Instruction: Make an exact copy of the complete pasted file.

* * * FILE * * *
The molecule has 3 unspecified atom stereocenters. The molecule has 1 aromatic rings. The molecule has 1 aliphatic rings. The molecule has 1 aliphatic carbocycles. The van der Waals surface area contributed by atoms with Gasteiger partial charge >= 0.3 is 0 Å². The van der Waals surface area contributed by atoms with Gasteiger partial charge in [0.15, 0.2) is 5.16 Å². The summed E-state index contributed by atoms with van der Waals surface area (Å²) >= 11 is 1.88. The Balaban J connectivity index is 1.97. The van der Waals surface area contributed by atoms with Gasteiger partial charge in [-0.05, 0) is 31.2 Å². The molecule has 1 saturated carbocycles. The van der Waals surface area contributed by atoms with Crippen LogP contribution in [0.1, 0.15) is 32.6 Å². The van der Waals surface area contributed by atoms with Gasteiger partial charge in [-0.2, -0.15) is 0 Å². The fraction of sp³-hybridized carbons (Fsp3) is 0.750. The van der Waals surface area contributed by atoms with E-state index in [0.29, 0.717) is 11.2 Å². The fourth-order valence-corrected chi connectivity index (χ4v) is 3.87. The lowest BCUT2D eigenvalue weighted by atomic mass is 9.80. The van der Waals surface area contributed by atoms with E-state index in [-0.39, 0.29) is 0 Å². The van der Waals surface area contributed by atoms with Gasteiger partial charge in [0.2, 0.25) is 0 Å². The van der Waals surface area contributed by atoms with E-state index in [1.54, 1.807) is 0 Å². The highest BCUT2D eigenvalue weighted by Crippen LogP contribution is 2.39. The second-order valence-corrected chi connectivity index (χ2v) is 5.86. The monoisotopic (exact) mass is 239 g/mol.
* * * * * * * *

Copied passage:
The molecule has 3 unspecified atom stereocenters. The molecule has 1 aromatic rings. The molecule has 1 aliphatic rings. The molecule has 1 aliphatic carbocycles. The van der Waals surface area contributed by atoms with Gasteiger partial charge >= 0.3 is 0 Å². The van der Waals surface area contributed by atoms with Gasteiger partial charge in [0.15, 0.2) is 5.16 Å². The summed E-state index contributed by atoms with van der Waals surface area (Å²) >= 11 is 1.88. The Balaban J connectivity index is 1.97. The van der Waals surface area contributed by atoms with Gasteiger partial charge in [-0.05, 0) is 31.2 Å². The molecule has 1 saturated carbocycles. The van der Waals surface area contributed by atoms with Crippen LogP contribution in [0.1, 0.15) is 32.6 Å². The van der Waals surface area contributed by atoms with Gasteiger partial charge in [-0.2, -0.15) is 0 Å². The fraction of sp³-hybridized carbons (Fsp3) is 0.750. The van der Waals surface area contributed by atoms with E-state index in [0.29, 0.717) is 11.2 Å². The fourth-order valence-corrected chi connectivity index (χ4v) is 3.87. The lowest BCUT2D eigenvalue weighted by atomic mass is 9.80. The van der Waals surface area contributed by atoms with E-state index in [-0.39, 0.29) is 0 Å². The van der Waals surface area contributed by atoms with Gasteiger partial charge in [0.2, 0.25) is 0 Å². The van der Waals surface area contributed by atoms with E-state index in [1.54, 1.807) is 0 Å². The highest BCUT2D eigenvalue weighted by Crippen LogP contribution is 2.39. The second-order valence-corrected chi connectivity index (χ2v) is 5.86. The monoisotopic (exact) mass is 239 g/mol.